A couple of years ago, my wife, a wonderful woman to whom I have had the good fortune to have been married for twenty years, hung up the telephone, walked slowly into the room where I was drawing, and in a halting, emotionally-charged voice I did not even recognize at first, announced to me that she “had stage three colon cancer and it had already spread to her lymph nodes”. She would have to have surgery immediately and undergo a debilitating six-month round of chemotherapy. They did not know if it had progressed beyond her lymph nodes.
We had just settled into our new home from another state and it was a shock which neither one of us expected and one for which we were quite unprepared. She had the operation, the chemotherapy, the CT-scans every six months, and the scary consultations with her oncologist to look at the scans and discuss the medical findings. The last time she had a CT-scan she passed out from an allergic reaction to the dye, but they told her things looked good, they didn’t see anything “abnormal” and to come back again in six months and be re-tested. This was a tremendous relief not just to her, but to me, as well, as the idea of my life without her in it seemed incomprehensible.
A few months ago, we lost a friend of many years to Kidney Cancer. He went to the doctor complaining of a pain in his back and a few months later the “mountain of a man” was gone. Before he knew it, it had spread to his bones and to his lungs and we all watched helplessly as he wasted away before our very eyes and then one day a wife had no husband and three young adults lost their father.
Recently, a friend of mine, a well-known New York artist in his early 40’s, was released from the hospital to return home to his wife and young son after nearly nine months of treatment for a very aggressive form of Acute Leukemia. The Medical Establishment had done all they could for him. He had received many rounds of chemotherapy and eventually been cleared for a bone marrow transplant only to have the cancer return with a vengeance after they had found a donor match. More chemotherapy and more waiting and testing. Not long ago, his doctors regretted to inform him that, at most, he had only a few weeks to live, maybe only a few days. My friend, a very talented and accomplished photographer, but not really a cartoonist– or comic book artist– used his time in the hospital to do a series of drawings of superhero characters for his young son. Using what little strength he had left, he managed to draw everyone from Daredevil to Batman to Chewbacca the Wookie. It would have been his gift to his son. Pictures on pieces of paper, all signed “Love, Daddy”. A poor substitute for a father’s love, but something that his son would treasure always, and would no doubt, show to his own children when he grew up and told them about their grandfather who they never knew.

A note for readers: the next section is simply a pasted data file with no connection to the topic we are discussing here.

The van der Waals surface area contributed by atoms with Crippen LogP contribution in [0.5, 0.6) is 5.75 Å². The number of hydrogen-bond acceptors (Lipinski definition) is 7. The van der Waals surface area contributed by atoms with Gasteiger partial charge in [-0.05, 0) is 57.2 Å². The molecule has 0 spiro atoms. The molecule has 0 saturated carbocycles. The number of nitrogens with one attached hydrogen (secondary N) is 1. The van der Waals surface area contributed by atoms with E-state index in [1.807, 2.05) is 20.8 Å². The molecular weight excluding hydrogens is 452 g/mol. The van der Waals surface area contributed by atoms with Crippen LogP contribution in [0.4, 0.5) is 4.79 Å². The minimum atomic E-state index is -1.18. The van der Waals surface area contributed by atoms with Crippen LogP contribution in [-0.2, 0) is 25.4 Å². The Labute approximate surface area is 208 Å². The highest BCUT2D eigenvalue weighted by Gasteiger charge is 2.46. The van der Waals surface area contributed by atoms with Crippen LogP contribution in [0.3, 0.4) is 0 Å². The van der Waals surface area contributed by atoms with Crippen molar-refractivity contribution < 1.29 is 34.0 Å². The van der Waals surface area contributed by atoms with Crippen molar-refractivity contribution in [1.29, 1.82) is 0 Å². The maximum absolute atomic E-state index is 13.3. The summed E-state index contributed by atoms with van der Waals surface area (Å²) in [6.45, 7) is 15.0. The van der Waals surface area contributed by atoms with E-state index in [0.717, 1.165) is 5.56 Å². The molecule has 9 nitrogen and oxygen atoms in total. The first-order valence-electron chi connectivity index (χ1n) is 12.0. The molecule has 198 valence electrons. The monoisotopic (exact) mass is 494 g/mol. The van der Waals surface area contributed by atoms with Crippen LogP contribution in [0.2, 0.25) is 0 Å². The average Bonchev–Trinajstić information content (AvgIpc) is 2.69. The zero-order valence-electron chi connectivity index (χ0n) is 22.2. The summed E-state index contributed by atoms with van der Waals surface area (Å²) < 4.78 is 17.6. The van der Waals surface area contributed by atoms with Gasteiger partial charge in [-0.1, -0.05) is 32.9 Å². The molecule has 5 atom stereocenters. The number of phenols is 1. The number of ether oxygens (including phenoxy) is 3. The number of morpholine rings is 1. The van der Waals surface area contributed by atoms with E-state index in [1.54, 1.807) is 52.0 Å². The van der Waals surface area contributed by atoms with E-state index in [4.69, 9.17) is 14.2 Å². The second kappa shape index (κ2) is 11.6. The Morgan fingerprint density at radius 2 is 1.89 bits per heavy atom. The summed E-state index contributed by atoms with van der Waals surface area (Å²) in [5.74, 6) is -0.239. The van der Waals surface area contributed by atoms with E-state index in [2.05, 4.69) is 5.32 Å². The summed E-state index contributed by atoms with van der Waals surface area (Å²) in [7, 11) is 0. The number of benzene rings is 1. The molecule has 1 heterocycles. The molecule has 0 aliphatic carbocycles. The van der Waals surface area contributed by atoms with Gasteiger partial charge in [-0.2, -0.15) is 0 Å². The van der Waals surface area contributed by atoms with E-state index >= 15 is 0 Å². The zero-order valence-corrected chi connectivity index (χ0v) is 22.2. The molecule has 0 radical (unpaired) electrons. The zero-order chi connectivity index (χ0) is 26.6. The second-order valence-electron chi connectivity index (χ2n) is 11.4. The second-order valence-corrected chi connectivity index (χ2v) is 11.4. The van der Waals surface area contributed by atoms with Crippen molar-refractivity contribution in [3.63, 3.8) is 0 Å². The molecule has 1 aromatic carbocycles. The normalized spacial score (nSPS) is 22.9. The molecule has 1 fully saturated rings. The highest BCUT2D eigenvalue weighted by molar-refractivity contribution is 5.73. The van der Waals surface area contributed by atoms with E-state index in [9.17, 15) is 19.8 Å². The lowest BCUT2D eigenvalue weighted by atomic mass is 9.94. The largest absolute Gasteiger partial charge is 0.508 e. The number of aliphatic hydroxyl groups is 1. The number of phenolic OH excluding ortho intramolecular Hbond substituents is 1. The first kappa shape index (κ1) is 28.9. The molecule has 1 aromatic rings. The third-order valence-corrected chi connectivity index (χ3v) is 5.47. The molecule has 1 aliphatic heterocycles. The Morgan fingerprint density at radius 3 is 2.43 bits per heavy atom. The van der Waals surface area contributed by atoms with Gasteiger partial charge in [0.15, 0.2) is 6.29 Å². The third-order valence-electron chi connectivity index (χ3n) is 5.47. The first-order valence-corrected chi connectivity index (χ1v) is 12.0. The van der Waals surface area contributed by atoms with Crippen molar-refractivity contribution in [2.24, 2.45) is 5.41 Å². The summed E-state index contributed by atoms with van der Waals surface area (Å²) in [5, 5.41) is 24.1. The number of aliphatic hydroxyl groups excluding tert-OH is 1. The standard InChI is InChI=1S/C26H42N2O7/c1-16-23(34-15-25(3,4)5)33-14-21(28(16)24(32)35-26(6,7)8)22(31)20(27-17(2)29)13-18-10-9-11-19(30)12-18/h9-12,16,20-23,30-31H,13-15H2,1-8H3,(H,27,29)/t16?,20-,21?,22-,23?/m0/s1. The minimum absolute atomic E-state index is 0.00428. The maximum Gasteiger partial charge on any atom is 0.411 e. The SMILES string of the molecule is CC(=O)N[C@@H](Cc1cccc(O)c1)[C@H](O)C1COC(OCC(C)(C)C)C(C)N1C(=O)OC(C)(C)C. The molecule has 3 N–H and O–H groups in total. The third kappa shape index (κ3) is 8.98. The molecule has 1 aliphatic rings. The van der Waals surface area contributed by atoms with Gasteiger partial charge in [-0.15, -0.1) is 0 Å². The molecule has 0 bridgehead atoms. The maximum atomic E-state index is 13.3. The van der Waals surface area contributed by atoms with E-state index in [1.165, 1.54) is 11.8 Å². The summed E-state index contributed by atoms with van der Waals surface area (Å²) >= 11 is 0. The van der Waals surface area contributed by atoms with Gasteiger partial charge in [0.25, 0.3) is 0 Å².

The whole thing with my wife and my friends got me to thinking about my own life, my own mortality and my own relationship with my family, my friends, myself and my art. I have been very fortunate to have had the opportunity to pursue my artistic muse for the better part of what for many is more than one lifetime. I have been lucky enough to have fallen in love with and married the person of my choice and to have lived life with her now for nearly a quarter of a century. I have had the pleasure of being an eye witness as our two children reached each milestone along the road of their young lives and have watched with pride and great joy as they grew up into fine young men and went away to college. I have had much success in work and great happiness in life. And I am very grateful for that.
But there was a time not too many years ago when following my annual check-up, and a routine laboratory examination of my blood, I was told by my doctor that my PSA levels were “elevated”. He referred me to a urologist who would perform a biopsy on my prostate.